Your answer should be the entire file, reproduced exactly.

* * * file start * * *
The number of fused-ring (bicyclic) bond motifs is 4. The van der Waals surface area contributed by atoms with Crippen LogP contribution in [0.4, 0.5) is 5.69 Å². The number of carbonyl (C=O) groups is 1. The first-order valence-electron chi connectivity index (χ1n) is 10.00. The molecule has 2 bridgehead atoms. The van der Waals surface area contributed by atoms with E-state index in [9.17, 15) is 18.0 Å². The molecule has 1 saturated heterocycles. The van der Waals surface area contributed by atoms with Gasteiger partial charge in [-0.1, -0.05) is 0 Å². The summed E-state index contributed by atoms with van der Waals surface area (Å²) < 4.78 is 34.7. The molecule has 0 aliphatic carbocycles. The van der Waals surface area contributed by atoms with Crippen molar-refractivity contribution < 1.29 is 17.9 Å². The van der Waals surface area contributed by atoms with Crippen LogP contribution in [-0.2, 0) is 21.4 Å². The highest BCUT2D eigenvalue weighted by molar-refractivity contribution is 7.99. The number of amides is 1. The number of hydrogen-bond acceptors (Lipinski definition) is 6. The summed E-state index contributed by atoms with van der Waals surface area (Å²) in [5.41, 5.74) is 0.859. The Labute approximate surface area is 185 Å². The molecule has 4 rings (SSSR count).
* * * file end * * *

The number of fused-ring (bicyclic) bond motifs is 4. The van der Waals surface area contributed by atoms with Crippen LogP contribution in [0.4, 0.5) is 5.69 Å². The number of carbonyl (C=O) groups is 1. The first-order valence-electron chi connectivity index (χ1n) is 10.00. The molecule has 2 bridgehead atoms. The van der Waals surface area contributed by atoms with E-state index in [9.17, 15) is 18.0 Å². The molecule has 1 saturated heterocycles. The van der Waals surface area contributed by atoms with Gasteiger partial charge in [-0.1, -0.05) is 0 Å². The summed E-state index contributed by atoms with van der Waals surface area (Å²) < 4.78 is 34.7. The molecule has 0 aliphatic carbocycles. The van der Waals surface area contributed by atoms with Crippen molar-refractivity contribution < 1.29 is 17.9 Å². The van der Waals surface area contributed by atoms with Crippen LogP contribution in [-0.2, 0) is 21.4 Å². The highest BCUT2D eigenvalue weighted by molar-refractivity contribution is 7.99. The number of amides is 1. The number of hydrogen-bond acceptors (Lipinski definition) is 6. The summed E-state index contributed by atoms with van der Waals surface area (Å²) in [5.41, 5.74) is 0.859. The Labute approximate surface area is 185 Å². The molecule has 4 rings (SSSR count).